2. A closely officiated game would benefit the Lakers.

Everyone was sure that the challenge would be whether the “finesse” Lakers could handle the “physical play” of the Celtics better than in 2008. To that end, even Phil Jackson seemed to be lobbying for a closely-officiated game when he referred to the Celtics as a “smackdown” team. Maybe we need to re-think that.

Ultimately, Celtics fans are sure to focus on Ray Allen’s foul trouble and the Derek Fisher flops. Lakers fans might complain about the quick fouls on Lamar Odom and Ron Artest as well the Paul Pierce flops. The final stats show that more personal fouls were called on the Celtics than the Lakers, 28-26. However, the Celtics received more free throw attempts than the Lakers (36-31) and made more free throws (30-24).

But while both teams can complain of some poor calls during Thursday’s foul-fest, the Celtics were the team most often looking to the officiating for help. In fact, Boston appeared so stifled offensively at times that without frequent trips to the line, it was highly unlikely they would have scored even close to the 89 points they did.

1. Defense wins championships.

Isn't that what everyone says? And indeed Game 1 featured great defense at both ends of the floor. Nothing from Game 1 suggested either that defense is unimportant or that a bad defensive team could win an NBA Championship.

But consider this. Many felt that the Lakers supposedly "easier" road to the Finals would hinder their ability to adjust to Boston's defensive style. However, while the Thunder, Jazz, and Suns may not have Boston's vaunted defense reputation, they all had something we didn't see from the Celtics in Game 1 - the ability to score fairly regularly. Scoring 102 Points in the Western Conference Playoffs can very easily result in a loss, but in these Finals it will likely lead to a comfortable win as it did in Game 1.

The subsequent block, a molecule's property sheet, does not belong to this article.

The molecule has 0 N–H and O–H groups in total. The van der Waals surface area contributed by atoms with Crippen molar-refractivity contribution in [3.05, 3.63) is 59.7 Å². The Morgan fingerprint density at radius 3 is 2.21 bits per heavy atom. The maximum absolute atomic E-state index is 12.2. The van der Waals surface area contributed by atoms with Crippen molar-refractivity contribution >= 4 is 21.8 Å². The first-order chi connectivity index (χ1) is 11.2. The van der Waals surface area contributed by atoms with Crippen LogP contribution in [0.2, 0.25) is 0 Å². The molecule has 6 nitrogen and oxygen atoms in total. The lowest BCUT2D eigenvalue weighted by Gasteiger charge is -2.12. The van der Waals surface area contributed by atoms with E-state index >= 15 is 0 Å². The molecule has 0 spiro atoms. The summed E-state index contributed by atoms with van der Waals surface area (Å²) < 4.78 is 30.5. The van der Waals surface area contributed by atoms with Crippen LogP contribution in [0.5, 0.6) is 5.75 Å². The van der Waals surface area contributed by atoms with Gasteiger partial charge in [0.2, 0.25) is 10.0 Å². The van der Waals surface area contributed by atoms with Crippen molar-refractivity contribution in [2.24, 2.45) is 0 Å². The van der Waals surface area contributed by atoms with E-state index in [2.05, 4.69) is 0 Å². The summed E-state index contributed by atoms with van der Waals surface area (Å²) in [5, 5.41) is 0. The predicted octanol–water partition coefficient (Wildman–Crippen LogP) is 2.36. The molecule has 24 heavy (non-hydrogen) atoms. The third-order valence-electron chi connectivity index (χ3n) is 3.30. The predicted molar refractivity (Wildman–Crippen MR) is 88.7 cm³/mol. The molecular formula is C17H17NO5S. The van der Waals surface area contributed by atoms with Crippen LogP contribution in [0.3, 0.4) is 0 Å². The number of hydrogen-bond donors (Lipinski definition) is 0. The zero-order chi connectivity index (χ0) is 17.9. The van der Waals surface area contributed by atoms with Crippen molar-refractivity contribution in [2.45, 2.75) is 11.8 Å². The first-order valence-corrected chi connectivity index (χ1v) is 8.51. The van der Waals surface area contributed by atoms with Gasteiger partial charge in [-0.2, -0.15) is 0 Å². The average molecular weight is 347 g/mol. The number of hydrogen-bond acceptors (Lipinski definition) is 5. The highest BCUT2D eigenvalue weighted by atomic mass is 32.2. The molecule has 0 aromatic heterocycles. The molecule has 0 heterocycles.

On the other hand, the enormity of the Cetlics' series victories against Orlando and Cleveland may have been misleading. Sure, they defeated two very talented teams - but both of those teams also relied on solid defensive play to win. The Celtics, playing defense like 2008, could feel confident they could win those defensive battles.

However, Boston has not played a truly great offensive team in these playoffs. The Lakers are just that. Maybe the question is not if the Celtics can figure out how to hold the Lakers well under 100 points (as they have every other team in these playoffs). Maybe the question is whether the Celtics offensively can get it together to exceed 100 points on a regular basis themselves.

Game 2 Prediction

Game 2 of course, might be an entirely different story and perhaps some of the "old truths" may actually play out on Sunday. But what is evident is that the Celtics "physical edge" appears more psychological than anything. Even if we assume the Celtics play with greater hustle, muscle, and intensity in Game 2, there is no clear reason to believe the Lakers won't be able to match them.

Prediction: Lakers 107 Celtics 99

By Manish Pandya
Staff Editor for


  1. I agree. Different LA team, different result this time.

  2. Any lessons to be learned from Game 2? Because the Lakers sure got worked (by the Celtics and the refs)!

  3. ...that a different Boston team (unhealthy kj & older peirce)is a factor in the different result.